3 years after the Fitzgerald and McCain collisions, the Navy’s surface warfare community shows few signs of change
Three years after two of the most shocking peacetime accidents in the history of the U.S. military, the surface community has seen little substantive change, and surface warfare officers still lack the formal training required of professional mariners
Editor’s Note: This is an opinion column. The thoughts expressed are those of the author.
The day after the USS John S. McCain collided with a tanker in the Singapore Strait in August of 2017, I began a course at the Navy’s Surface Warfare Officers School, a training hub for naval officers in Newport, Rhode Island. The school’s commanding officer, then-Capt. Scott Robertson, gathered all students and staff into the auditorium to address the elephant in the room: just two months after the USS Fitzgerald collision claimed the lives of seven sailors, ten more from the McCain were dead in a similar tragedy.
“Something is not right in our community,” the captain told us, “something needs to change. We need to shift the rudder.”
Yet today, three years after two of the most shocking peacetime accidents in the history of the U.S. military, the surface community has seen little substantive change, and surface warfare officers still lack the formal training required of professional mariners. Without serious overhaul of the surface officer corps, the fleet remains in peril.
What is a surface warfare officer, anyway? When I stepped aboard my first ship five years ago, I quickly learned that “SWOs” didn’t quite have a job description. Their role as managers varies immensely: they are in charge of engineers, technicians, or quartermasters; they oversee ships’ legal, cryptographic, or environmental programs; out to sea, they drive and navigate from the bridge, serve as tacticians in the combat information center, and oversee the engineering plant. They are versatile yet interchangeable leaders, potentially responsible for any aspect of the management of surface vessels.
But ever since the dismantling of initial SWO training in Newport in 2003, naval officers have been pushed out to ships without formal training, instead relying on a system of on-the-job training and shipboard qualifications to learn their craft as leaders and mariners. Until last year, surface officers underwent only eight weeks at a basic division officer course, a hodgepodge of PowerPoint-led classes and a few sessions in virtual reality simulators, before they reported to their first ship to lead divisions and stand watch on the bridge. SWOs, it is well understood by sailors, are made onboard ships, not in the schoolhouse.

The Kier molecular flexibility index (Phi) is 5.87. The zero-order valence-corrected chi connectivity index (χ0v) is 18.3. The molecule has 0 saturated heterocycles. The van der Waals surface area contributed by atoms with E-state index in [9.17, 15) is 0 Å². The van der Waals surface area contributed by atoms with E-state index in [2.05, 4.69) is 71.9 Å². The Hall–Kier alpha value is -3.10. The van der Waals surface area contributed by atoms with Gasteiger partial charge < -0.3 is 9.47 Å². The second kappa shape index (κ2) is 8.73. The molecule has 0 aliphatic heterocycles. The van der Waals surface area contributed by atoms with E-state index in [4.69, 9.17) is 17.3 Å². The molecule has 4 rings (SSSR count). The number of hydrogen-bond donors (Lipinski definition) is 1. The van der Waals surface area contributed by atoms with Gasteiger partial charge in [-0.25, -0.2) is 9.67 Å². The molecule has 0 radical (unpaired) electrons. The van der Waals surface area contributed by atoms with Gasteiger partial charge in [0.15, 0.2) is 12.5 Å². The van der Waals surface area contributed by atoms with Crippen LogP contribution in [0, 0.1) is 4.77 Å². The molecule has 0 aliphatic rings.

Related: Has justice actually been served for the USS Fitzgerald disaster?
It’s no secret in Navy circles that this system hasn’t proven the most efficient way to create a professional officer corps. After nearly two decades of eroding training and qualification standards, the requisite knowledge and skills to competently take ships out to sea are noticeably lacking among surface warfare officers. Instead, the U.S. Navy adheres to the “generalist” concept: surface officers, as they advance in rank and eventually become commanding officers of ships, are better off knowing a little about everything than specializing in any one profession, be it engineer, mariner, or tactician. Given the highly specialized nature of modern warships and their increased demand for technical and professional know-how, this construct is failing sailors. In trying to be knowledgeable about everything, SWOs end up being experts at nothing.
When I began the course in Newport in the aftermath of the McCain collision, one of my instructors, a Navy lieutenant, asked a potent question: are we mariners who happen to drive warships, or are we warfighters who happen to work on ships? In their reports on the Fitzgerald and McCain collisions and the subsequent comprehensive review of the incidents, Navy leaders blamed everything from culture to fleet readiness to the ships’ crews themselves. Yet if we examine the decade-long string of collisions and groundings in the surface force, a conspicuous culprit emerges: the ability of the officers who drive ships from the bridge. The Fitzgerald and McCain tragedies were the result, more than anything else, of officers’ lack of knowledge about navigation and shipborne systems.